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Last modified: Wednesday, September 13, 2006

Monica Ullmann: Move it or lose it

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Monica Ullmann takes a brief rest while swimming laps at the IU Outdoor Pool.

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Monica Ullmann doesn't need a master's degree to know that physical activity is a vital component of aging well. Her nimble gate, powerful muscles and joy (some would say dominance) in the lap pool are daily reminders of the benefits she's gained from a lifetime of physical activity and a more recent devotion to swimming.

At 78, however, the Norwegian attorney and real-estate broker is pursuing a master's degree. She is studying sport medicine in order to bolster her case to others that baby boomers and older folks really need to get moving -- on a daily basis -- if their quality of life is important to them.

"Thirty minutes a day, it isn't enough," Ullmann said recently after swimming a mile in Indiana University's Outdoor Pool. "You need an hour. You must do it every day, or five days a week. A brisk walk, gardening, playing with children. It can be everyday activities. But you need to move."

Research, she said, has shown that physical activity helps people lower their risks for such conditions as heart disease, depression, some cancers and osteoporosis. Plus, "you'll always feel better," she added.

She should know. A physical education teacher before becoming an attorney at 50, Ullmann has always been active, combining skiing, hunting, jogging, strength training and other activities into her workaholic lifestyle, despite suffering from arthritis. When nearly 60, Ullmann took up competitive swimming while in Florida, where she spends several months a year and continues to sell real estate. Smitten with the sport, she shared her enthusiasm with Norway's national swimming association and is credited with bringing competitive adult swimming, better known as Masters Swimming, to Norway.

"They call me Grandma Masters," Ullmann said.

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Monica Ullmann swims a lap at the IU Outdoor Pool.

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Ullmann has won 48 Norwegian Masters championships and nearly a dozen Scandinavian and European medals. She looks the picture of health, which makes it hard to believe she has struggled with such serious and life-threatening health conditions as breast cancer, arthritis and stroke. In the last year alone, Ullmann had a knee replaced, foot surgery and a stroke. She literally inspired a nation almost 20 years ago when she competed in a Norwegian championship just three months after having a mastectomy. Now, she is training for the 2008 world championships in Australia.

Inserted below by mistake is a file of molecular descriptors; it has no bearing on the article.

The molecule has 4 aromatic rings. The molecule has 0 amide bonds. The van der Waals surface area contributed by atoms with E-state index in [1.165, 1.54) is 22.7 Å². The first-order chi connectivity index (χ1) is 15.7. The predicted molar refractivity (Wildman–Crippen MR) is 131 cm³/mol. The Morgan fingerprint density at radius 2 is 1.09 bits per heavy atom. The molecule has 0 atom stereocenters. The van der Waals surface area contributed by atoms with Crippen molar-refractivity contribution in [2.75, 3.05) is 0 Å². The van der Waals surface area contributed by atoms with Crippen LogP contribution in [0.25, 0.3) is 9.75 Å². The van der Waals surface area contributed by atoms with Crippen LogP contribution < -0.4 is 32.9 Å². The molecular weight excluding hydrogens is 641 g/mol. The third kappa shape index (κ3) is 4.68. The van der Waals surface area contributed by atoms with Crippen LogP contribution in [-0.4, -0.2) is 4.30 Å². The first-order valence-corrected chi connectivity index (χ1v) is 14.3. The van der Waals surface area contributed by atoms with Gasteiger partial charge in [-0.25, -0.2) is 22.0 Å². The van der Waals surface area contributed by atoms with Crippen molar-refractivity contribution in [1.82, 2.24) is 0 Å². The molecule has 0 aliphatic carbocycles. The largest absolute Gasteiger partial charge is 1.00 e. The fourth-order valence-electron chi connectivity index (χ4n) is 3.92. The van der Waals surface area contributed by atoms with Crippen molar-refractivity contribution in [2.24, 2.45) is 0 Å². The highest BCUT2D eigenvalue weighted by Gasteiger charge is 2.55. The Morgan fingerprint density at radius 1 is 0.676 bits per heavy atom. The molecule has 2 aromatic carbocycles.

Ullmann, who is well known in Norway for her swimming feats, knows of what she speaks when she talks about the importance of strong muscles and an active lifestyle as one ages and encounters life's ups and downs. She plans to combine this firsthand experience with her studies to create research-based presentations on various health topics, such as arthritis, about which she and her "knees" also are writing a book. Ullmann spent part of her summer at IU's Counsilman Center for the Science of Swimming (see: http://www.research.iu.edu/news/stories/0027_swim.html) as a visiting scholar, reveling in the "milieu" of exercise physiology research and swimming daily with the local Masters swim club. One of the ongoing research projects at the Counsilman Center involves Masters swimmers. Researchers are studying the effects of long-term participation in vigorous activity on "optimal aging." (See: http://newsinfo.iu.edu/tips/page/normal/1898.html.)

Here are some of Ullmann's top recommendations:

  • Get moving. Swimming, cycling, walking, deep water exercise and gardening -- the options are endless. When walking, she suggests adding some hops and jumps to help strengthen the bones. Think of activities you enjoyed when younger and try to do them again. (See: http://newsinfo.iu.edu/news/page/normal/2378.html.)
  • Hire a trainer, if possible, although Ullmann notes that a brisk walk is free. A good trainer can help adapt exercises and activities to accommodate any limitations.
  • Consider strength training. (She tries to get in two to three workouts a week.) Strong leg muscles are important for walking. Strength training also is good for posture.
  • Practice your balance. (See: http://newsinfo.iu.edu/tips/page/normal/2379.html.) Ullmann has a balance cushion that she uses regularly.